But you are free to transfer you plan to another provider who gives you more flexibility, and free to utilize other unlocking provisions.

Depending on your tax situation, it may be better to keep the money locked. If your 2019 income gets unusually high (e.g. due to a severance), you'd get taxed on the cash you get from the plan at a high rate. Then it's a blessing in disguise to have the amount locked, so you can unlock it in a year with a lower tax rate.
I preferably would want it in an RRSP to use it for the HBP.
Member
May 2, 2019
429 posts
489 upvotes
Vancouver
Trix77 wrote: I preferably would want it in an RRSP to use it for the HBP.
That was never a direct possibility. Either the plan is paid out in taxable cash (as it appears for your ex-colleagues who quit), or it is kept/transferred in a locked-in form which is not eligible for HBP.

If you ever unlock as a small balance in the cash form, you can put the proceeds to RRSP but that would require your RRSP contribution space.

Alternatively, a more roundabout way is mentioned in the link I posted. HBP is listed as a possible goal, possibly justifying jumping through the hoops. The method is based on the fact LIF can be partially converted to RRSP without using RRSP contribution space. Age- and province-specific, complicated, thread carefully.
Newbie
Jan 15, 2017
74 posts
65 upvotes
Wrong. If the funds are unlockable under small commutation (20% of YMPE) then all options are on the table including a direct transfer to RRSP.

Furthermore, plan administrator refers to the employer and/or pension committee (or union if it's sponsored by a union). If the option to unlock exists in the plan text, which it must if colleagues were able to, then it is possible for him.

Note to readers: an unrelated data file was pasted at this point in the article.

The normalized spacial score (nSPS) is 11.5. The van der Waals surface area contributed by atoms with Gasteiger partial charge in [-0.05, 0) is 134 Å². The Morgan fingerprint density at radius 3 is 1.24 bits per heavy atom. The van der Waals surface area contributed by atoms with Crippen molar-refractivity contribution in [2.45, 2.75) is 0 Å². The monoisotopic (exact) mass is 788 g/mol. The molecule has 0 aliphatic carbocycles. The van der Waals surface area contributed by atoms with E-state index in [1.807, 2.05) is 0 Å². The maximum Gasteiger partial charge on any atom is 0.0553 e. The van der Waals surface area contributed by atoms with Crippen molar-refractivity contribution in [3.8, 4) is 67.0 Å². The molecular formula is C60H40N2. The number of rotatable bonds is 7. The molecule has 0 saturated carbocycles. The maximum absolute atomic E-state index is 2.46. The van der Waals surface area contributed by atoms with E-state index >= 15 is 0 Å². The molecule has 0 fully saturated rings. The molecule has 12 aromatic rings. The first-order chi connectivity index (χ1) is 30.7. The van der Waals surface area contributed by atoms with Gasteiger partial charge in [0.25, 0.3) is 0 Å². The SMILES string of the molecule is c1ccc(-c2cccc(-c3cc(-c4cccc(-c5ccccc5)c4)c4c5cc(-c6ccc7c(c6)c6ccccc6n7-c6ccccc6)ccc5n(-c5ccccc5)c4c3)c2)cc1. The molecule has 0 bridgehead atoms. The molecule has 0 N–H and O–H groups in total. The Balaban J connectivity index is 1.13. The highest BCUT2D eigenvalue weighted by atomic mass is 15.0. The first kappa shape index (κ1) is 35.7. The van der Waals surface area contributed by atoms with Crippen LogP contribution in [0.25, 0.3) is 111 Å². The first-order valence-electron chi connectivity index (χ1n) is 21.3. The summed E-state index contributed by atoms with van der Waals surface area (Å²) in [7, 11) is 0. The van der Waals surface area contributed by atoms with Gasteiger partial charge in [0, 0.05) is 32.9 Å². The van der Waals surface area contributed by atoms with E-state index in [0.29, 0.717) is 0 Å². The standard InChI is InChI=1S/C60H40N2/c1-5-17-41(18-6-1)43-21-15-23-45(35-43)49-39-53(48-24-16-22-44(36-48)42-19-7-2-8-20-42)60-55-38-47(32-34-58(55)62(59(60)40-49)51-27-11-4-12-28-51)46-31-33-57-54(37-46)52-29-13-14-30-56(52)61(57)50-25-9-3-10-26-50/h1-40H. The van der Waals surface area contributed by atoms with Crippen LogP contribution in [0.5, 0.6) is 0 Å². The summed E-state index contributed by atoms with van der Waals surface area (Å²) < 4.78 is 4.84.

I would suggest either calling back or waiting until you receive the settlement option form following your departure from the company. GWL should sent it to you within 10 business days.
Member
May 2, 2019
429 posts
489 upvotes
Vancouver
I stand corrected. Employers routinely offer to contribute lump-sum payments (pensions / severance) into RRSP on employee's behalf to skip the immediate taxation, if that's what you mean. I believe they don't have to offer this convenience, as taxable money leaves the plan and RRSP contribution is a separate operation that uses the employee's RRSP contribution space.

Indeed, the plan text is what's important here. If it declares lump-sum payment of small amounts, it is supposed to be honoured. We cannot be sure. The plan might have different rules for voluntarily vs. company-initiated termination.
Deal Addict
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Mar 25, 2012
1858 posts
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Kelowna
$12,000 is probably not 20% of his YMPE, though, unless he's making at least, what, $60,000 pre-tax?

I didn't know that specific requirement as I'd assumed you couldn't unlock unless it was a really small balance (say $2,000), before age 55 of course. The idea behind these vehicles is they're to provide you with retirement income, hopefully for life.

The good news is most discount brokerages will waive annual admin fees with the combined balance of between $15,000-25,000, or where you contribute regularly through a pre-authorized contribution plan (i.e., to a related RRSP). The only downside is the small balance may not get you the transfer out fee reimbursed, but you could ask either (a) the transferring out administrator to waive fee or (b) for a one-time exception by the transferring in administrator to reimburse you up to $150 in transfer fees for that account when you transfer in to a LIRA or RRSP.

Cheers,
Doug